We reported in January 2013 that HMRC has made a small change to the IHT manuals regarding the situs of specialty debts, which had caused concern. Following discussions between the professional bodies and HMRC, the IHT manual has been updated again.
A specialty debt is:
Under the common law rules the situs of a specialty debt is where the relevant documentation is situated. In the 2013 change to the manual HMRC claimed that it had been advised that this interpretation was unlikely to be correct and that the debt was situated where the debtor resides.
We met with HMRC shortly after the change and have had periodic meetings with them since, also involving other professional bodies, to discuss and try to agree the definition for the situs of a specialty debt.
A major concern had been the impact on non UK domiciliaries where the 2013 change potentially brought an asset into the UK.
The revised guidance has now been published by HMRC and in essence it says a specialty debt will be situated in the UK if it is secured solely on a UK asset regardless of where the debtor is. An unsecured specialty debt will generally be treated as sited wherever the deed is sited. However, if both debtor and creditor are UK resident and the deed has been removed from the UK then HMRC may challenge the situs.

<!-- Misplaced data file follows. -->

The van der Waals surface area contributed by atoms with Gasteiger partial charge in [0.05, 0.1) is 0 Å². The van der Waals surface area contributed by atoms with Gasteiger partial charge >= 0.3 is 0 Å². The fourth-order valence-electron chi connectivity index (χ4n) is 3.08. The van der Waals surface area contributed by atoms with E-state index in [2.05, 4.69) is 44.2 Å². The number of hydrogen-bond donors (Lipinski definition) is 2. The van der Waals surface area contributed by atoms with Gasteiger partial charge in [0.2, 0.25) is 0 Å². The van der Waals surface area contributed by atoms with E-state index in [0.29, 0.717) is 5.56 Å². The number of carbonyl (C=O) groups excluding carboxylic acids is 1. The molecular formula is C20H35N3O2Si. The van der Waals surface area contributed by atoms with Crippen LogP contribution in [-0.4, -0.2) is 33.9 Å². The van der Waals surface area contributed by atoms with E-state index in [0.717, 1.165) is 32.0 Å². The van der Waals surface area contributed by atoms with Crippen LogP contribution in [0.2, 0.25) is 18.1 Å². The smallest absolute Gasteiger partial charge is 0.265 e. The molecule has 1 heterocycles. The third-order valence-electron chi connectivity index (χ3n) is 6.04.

HMRC has updated the manuals and published this statement:
“Following ongoing discussions with external stakeholders, HMRC has now published updated guidance on the Inheritance Tax (IHT) treatment of specialty debts. The revised sections of the IHT Manual can be found at IHTM27079, IHTM27080 and IHTM27104.”
The timing of the revision to the manuals is particularly important given the deadline for notifying HMRC of a requirement to correct before 30 September 2018 to avoid the new higher penalties. Non-UK domiciliaries should look at their affairs with regard to specialty debts and the new situs definition to assess if they need to bring their tax affairs up to date; for example there may be inheritance tax charges to report.